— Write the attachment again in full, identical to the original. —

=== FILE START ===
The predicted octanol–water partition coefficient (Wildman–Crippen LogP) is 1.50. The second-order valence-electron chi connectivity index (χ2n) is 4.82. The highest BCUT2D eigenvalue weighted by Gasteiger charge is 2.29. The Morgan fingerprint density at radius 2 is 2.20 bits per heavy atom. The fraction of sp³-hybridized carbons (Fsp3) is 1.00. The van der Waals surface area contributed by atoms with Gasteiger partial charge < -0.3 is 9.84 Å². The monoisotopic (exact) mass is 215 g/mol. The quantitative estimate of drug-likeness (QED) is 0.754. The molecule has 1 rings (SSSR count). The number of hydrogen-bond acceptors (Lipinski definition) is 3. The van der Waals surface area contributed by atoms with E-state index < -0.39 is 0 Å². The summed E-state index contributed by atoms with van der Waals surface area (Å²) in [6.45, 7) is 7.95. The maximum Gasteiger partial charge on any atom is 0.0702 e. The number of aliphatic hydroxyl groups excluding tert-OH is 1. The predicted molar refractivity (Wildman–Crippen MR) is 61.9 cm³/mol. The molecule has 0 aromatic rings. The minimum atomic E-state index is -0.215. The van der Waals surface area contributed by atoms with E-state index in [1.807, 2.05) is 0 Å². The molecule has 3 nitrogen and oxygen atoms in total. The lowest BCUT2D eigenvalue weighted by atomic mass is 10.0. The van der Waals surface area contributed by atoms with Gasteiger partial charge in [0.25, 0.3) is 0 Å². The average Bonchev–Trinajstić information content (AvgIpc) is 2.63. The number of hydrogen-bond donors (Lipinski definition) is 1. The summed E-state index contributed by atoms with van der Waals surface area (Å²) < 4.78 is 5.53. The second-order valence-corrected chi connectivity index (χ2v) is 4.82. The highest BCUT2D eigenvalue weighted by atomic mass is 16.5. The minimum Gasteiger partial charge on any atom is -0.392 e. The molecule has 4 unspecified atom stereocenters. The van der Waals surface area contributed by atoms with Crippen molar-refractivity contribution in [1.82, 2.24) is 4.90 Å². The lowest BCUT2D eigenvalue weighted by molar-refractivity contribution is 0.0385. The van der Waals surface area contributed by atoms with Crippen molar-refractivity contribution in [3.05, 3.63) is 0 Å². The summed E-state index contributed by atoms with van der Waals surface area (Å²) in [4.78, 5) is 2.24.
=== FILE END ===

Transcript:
The predicted octanol–water partition coefficient (Wildman–Crippen LogP) is 1.50. The second-order valence-electron chi connectivity index (χ2n) is 4.82. The highest BCUT2D eigenvalue weighted by Gasteiger charge is 2.29. The Morgan fingerprint density at radius 2 is 2.20 bits per heavy atom. The fraction of sp³-hybridized carbons (Fsp3) is 1.00. The van der Waals surface area contributed by atoms with Gasteiger partial charge < -0.3 is 9.84 Å². The monoisotopic (exact) mass is 215 g/mol. The quantitative estimate of drug-likeness (QED) is 0.754. The molecule has 1 rings (SSSR count). The number of hydrogen-bond acceptors (Lipinski definition) is 3. The van der Waals surface area contributed by atoms with E-state index < -0.39 is 0 Å². The summed E-state index contributed by atoms with van der Waals surface area (Å²) in [6.45, 7) is 7.95. The maximum Gasteiger partial charge on any atom is 0.0702 e. The number of aliphatic hydroxyl groups excluding tert-OH is 1. The predicted molar refractivity (Wildman–Crippen MR) is 61.9 cm³/mol. The molecule has 0 aromatic rings. The minimum atomic E-state index is -0.215. The van der Waals surface area contributed by atoms with E-state index in [1.807, 2.05) is 0 Å². The molecule has 3 nitrogen and oxygen atoms in total. The lowest BCUT2D eigenvalue weighted by atomic mass is 10.0. The van der Waals surface area contributed by atoms with Gasteiger partial charge in [0.25, 0.3) is 0 Å². The average Bonchev–Trinajstić information content (AvgIpc) is 2.63. The number of hydrogen-bond donors (Lipinski definition) is 1. The summed E-state index contributed by atoms with van der Waals surface area (Å²) < 4.78 is 5.53. The second-order valence-corrected chi connectivity index (χ2v) is 4.82. The highest BCUT2D eigenvalue weighted by atomic mass is 16.5. The minimum Gasteiger partial charge on any atom is -0.392 e. The molecule has 4 unspecified atom stereocenters. The van der Waals surface area contributed by atoms with Crippen molar-refractivity contribution in [1.82, 2.24) is 4.90 Å². The lowest BCUT2D eigenvalue weighted by molar-refractivity contribution is 0.0385. The van der Waals surface area contributed by atoms with Crippen molar-refractivity contribution in [3.05, 3.63) is 0 Å². The summed E-state index contributed by atoms with van der Waals surface area (Å²) in [4.78, 5) is 2.24.